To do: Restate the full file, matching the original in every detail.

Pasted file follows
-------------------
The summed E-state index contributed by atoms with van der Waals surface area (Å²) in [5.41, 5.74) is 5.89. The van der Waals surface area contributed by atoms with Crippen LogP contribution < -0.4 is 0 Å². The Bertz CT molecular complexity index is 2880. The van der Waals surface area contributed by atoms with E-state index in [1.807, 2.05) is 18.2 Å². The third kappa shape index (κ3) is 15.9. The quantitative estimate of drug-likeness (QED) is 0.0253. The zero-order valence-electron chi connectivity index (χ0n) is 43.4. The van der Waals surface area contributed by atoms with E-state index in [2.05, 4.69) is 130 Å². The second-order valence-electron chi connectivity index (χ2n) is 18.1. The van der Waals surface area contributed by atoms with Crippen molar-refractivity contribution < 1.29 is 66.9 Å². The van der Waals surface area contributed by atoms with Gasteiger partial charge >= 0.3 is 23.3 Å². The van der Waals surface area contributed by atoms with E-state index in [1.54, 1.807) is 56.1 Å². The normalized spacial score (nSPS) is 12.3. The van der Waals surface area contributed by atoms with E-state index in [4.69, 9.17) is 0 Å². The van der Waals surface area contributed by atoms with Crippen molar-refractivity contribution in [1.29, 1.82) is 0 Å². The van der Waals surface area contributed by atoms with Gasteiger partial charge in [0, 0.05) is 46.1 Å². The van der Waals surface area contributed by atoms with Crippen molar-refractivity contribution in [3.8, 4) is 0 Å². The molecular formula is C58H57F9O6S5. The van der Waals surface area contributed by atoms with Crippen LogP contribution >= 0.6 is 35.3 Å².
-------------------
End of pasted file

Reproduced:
The summed E-state index contributed by atoms with van der Waals surface area (Å²) in [5.41, 5.74) is 5.89. The van der Waals surface area contributed by atoms with Crippen LogP contribution < -0.4 is 0 Å². The Bertz CT molecular complexity index is 2880. The van der Waals surface area contributed by atoms with E-state index in [1.807, 2.05) is 18.2 Å². The third kappa shape index (κ3) is 15.9. The quantitative estimate of drug-likeness (QED) is 0.0253. The zero-order valence-electron chi connectivity index (χ0n) is 43.4. The van der Waals surface area contributed by atoms with E-state index in [2.05, 4.69) is 130 Å². The second-order valence-electron chi connectivity index (χ2n) is 18.1. The van der Waals surface area contributed by atoms with Crippen molar-refractivity contribution < 1.29 is 66.9 Å². The van der Waals surface area contributed by atoms with Gasteiger partial charge >= 0.3 is 23.3 Å². The van der Waals surface area contributed by atoms with E-state index in [1.54, 1.807) is 56.1 Å². The normalized spacial score (nSPS) is 12.3. The van der Waals surface area contributed by atoms with E-state index in [4.69, 9.17) is 0 Å². The van der Waals surface area contributed by atoms with Crippen molar-refractivity contribution in [1.29, 1.82) is 0 Å². The van der Waals surface area contributed by atoms with Gasteiger partial charge in [0, 0.05) is 46.1 Å². The van der Waals surface area contributed by atoms with Crippen molar-refractivity contribution in [3.8, 4) is 0 Å². The molecular formula is C58H57F9O6S5. The van der Waals surface area contributed by atoms with Crippen LogP contribution >= 0.6 is 35.3 Å².